Clark grew up dreaming about playing at DeMatha Catholic. His older brother Darren Jr. had played there for a couple years, and Clark attended every summer camp he could at the school. When he was a junior, Clark made the school’s varsity team, but only as a “bubble guy” because the program was so loaded.
Clark, Jones said, was “incredibly talented.” The coach also knew he couldn’t afford to leave the guard off his roster. He’d watched his players interact enough to understand that.
“His personality was so infectious. There was no way he wouldn’t be on the team,” Jones said. “The other kids may have rioted if he wasn’t on the team. Everyone loves Ahmad.”
“He has a very playful nature. He’s a very outgoing, high-spirited kid. He jokes around a lot,” the 30-year-old Darren Jr. said of his younger brother. “That’s just who he is. I would never want anyone to take that away from him. Maybe, sometimes, that can get mistaken as immaturity, but that’s who he is. He likes to make people smile.”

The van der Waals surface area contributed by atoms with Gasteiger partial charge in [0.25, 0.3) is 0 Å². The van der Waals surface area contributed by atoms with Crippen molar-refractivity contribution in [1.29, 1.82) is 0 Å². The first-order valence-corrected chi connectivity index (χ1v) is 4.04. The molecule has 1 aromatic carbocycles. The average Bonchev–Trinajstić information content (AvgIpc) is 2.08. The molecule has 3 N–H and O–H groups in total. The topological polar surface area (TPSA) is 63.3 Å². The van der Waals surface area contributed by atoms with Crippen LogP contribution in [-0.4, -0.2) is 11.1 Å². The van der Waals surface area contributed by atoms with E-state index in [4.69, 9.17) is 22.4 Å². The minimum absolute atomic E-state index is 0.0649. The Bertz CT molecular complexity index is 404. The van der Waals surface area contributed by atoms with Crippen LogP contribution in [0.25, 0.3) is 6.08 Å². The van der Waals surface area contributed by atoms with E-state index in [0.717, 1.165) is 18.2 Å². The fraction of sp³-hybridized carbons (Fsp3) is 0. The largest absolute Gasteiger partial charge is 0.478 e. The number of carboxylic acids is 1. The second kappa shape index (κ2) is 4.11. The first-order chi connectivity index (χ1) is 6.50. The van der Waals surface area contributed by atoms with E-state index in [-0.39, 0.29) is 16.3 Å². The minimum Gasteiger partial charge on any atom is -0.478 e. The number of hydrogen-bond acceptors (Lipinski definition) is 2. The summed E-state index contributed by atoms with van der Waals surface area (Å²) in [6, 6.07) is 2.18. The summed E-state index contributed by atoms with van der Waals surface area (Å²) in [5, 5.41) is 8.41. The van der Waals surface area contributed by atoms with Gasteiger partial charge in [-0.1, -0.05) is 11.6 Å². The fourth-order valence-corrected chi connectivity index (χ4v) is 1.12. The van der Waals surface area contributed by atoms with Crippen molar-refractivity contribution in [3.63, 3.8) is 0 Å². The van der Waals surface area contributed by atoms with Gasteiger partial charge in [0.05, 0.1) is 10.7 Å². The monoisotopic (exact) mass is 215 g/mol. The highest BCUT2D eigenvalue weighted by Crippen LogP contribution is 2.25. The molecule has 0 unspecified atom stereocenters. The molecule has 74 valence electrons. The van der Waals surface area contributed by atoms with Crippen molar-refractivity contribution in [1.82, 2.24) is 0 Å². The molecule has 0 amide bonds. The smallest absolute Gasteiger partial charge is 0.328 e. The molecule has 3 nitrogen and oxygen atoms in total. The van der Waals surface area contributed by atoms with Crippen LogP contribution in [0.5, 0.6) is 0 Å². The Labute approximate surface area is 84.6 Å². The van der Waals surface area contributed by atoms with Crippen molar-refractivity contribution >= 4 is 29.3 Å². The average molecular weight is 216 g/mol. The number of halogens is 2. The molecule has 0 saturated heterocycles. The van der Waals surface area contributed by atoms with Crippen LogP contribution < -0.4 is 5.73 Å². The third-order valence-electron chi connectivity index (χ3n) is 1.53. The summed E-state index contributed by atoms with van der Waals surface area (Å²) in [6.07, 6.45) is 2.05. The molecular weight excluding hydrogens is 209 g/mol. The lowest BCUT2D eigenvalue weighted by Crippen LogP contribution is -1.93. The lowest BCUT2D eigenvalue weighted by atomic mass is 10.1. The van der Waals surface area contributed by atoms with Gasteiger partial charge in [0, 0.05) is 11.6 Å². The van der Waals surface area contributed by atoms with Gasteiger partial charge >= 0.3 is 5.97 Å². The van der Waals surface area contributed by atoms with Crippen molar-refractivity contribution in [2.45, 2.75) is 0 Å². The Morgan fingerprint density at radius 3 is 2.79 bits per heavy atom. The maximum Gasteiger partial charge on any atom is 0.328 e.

He was an “entertainer” and a “comedian,” and Clark carried those acts with him into his college career. As a teenager, he had developed a moniker of “Johnny Sosa,” a mixture of a name in tribute to one of his brother’s friends and a rapper, and Clark enjoyed being the guy who practiced trick shots and made crazy passes whenever possible.
“That’s,” Clark said, “who I wanted to be.”
But the past tense matters there because “Johnny Sosa” stopped working for Clark at some point, and that point is probably not long after Cremo and Nichols left the UAlbany program to transfer to high-major programs, and Clark needed to — like, right away — become The Guy for the Great Danes.
He had considered leaving UAlbany after that first season because he so desperately wanted to play, but couldn’t bring himself to make a decision he viewed as akin to giving up. Then, Cremo and Nichols departed, and Clark was left to lead a freshman-filled team through a rebuilding season. Things started OK, but didn’t end great. Clark was a third-team, all-conference selection, but closed the campaign coming off the bench with Brown wanting to send a message about the need for Clark to take greater “accountability and responsibility,” on and off the court.